By Nathalie Voit

Brent oil futures, the world’s crude benchmark, topped $90 on Jan. 26 for the first time since October 2014. The contract opened at $87.95 to hit a day high of $90.47, surging over 2%.

Year-over-year, Brent crude surged roughly 70%. Year to date, the global oil benchmark increased 14.61%, up from $78.11 on Jan. 3. The numbers are far from April 2020’s pandemic-era low of $15.98, recorded on April 19.

West Texas Intermediate crude futures, the U.S. oil standard, also climbed over 2% to hit a peak of $87.95 on Wednesday.

The substantial contract growth arrives amid escalating tensions between Ukraine and Russia, who appear to be on the brink of war, Al Jazeera reported.  

According to Barclays, the market may be reacting to a “geopolitical premium.” However, the British financial services provider believes “underlying fundamentals,” such as ongoing supply shortages and persistent demand, are responsible for the plurality of higher crude prices, CNBC reported.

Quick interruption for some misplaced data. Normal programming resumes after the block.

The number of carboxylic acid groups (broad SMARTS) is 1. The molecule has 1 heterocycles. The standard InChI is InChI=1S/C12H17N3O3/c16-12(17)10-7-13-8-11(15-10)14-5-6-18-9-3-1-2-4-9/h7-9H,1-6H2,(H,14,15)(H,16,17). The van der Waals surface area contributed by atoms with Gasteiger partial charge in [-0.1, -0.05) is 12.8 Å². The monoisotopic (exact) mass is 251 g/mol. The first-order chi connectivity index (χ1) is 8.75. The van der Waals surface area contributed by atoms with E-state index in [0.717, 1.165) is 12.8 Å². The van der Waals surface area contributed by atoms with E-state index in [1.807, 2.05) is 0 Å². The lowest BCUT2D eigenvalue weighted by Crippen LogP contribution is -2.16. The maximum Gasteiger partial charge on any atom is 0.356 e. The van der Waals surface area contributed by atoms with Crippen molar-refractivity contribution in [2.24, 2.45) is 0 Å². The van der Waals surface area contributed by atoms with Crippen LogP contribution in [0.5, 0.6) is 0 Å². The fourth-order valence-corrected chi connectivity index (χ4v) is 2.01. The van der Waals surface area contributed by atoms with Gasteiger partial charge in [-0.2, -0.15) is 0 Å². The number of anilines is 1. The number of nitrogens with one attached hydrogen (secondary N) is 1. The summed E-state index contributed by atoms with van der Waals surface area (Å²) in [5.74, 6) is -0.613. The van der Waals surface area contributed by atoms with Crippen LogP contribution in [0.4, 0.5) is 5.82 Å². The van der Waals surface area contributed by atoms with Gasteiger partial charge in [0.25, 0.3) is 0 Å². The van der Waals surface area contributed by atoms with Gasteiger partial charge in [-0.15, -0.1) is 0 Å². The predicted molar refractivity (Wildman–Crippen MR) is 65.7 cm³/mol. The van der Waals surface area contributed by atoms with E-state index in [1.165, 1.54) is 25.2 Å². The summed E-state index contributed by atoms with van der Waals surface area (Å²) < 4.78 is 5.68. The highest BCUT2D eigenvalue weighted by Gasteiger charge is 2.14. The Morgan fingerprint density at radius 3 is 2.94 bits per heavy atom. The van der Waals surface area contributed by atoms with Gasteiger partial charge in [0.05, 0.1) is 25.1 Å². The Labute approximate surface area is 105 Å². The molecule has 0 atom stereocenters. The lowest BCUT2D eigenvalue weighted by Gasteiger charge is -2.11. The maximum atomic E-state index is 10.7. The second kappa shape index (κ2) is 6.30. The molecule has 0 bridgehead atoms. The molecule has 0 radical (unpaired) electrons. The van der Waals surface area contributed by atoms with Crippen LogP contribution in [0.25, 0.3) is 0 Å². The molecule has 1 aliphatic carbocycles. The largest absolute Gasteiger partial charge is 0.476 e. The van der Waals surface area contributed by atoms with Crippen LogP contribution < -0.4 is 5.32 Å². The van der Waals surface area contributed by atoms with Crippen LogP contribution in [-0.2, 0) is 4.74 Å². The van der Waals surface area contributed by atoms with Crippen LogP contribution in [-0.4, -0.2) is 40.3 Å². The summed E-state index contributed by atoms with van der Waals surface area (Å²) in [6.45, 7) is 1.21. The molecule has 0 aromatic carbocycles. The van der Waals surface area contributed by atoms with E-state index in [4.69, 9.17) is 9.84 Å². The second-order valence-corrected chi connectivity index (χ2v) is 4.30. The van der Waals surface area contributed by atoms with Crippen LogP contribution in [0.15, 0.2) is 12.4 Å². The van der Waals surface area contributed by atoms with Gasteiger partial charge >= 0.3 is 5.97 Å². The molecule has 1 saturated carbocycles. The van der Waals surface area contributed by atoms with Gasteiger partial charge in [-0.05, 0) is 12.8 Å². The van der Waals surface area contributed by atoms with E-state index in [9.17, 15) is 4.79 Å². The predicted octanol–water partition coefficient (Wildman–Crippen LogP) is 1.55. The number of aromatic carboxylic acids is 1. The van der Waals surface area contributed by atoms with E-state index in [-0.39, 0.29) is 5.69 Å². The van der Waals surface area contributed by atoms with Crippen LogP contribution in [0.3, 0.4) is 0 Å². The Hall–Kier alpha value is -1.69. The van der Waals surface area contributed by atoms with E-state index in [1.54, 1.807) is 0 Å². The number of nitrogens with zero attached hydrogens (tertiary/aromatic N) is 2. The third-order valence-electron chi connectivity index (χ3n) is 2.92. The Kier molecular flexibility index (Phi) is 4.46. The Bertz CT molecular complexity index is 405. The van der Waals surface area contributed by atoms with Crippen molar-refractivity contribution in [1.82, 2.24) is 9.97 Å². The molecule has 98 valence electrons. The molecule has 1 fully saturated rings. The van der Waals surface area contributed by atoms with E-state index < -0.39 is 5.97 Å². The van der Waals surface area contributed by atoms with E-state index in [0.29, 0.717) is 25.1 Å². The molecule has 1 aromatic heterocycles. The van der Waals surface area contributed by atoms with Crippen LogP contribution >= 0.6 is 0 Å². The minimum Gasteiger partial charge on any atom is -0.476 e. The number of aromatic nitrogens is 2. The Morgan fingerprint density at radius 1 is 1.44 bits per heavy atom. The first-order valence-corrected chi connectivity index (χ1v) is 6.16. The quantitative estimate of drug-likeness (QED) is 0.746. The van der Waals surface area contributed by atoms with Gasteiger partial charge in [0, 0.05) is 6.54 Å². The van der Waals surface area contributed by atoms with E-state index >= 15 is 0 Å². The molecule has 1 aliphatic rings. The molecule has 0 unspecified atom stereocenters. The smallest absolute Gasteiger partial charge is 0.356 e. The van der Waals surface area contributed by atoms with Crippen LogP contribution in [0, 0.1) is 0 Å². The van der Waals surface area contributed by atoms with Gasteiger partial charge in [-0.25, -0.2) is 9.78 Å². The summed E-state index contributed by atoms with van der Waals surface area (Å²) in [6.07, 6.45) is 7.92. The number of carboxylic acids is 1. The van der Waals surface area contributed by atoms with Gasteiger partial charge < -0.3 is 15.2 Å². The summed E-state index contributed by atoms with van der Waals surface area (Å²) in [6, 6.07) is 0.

Nonetheless, the possibility of sanctions on Russia should it invade Ukraine would be a “catalyst” for potential triple-digit oil growth.

“Each day that passes without a de-escalation, we could see more of a supporting bid to crude,” said CIBC Private Wealth’s Rebecca Babin, according to CNBC.

However, in a sign of good news, the U.S. Energy Information Administration (EIA) said in its weekly petroleum status report that crude oil stockpiles rose by 2.4 million barrels to 416.2 million barrels during the week ending Jan. 21. Analysts had estimated an increase of just 150,000 barrels, CNBC said. 

Despite news of the EIA inventory report, WTI and Brent Crude prices are still nearing the $90 mark, with WTI up at $86.61 and Brent Crude up at $89.24 as of 3:30 p.m. ET.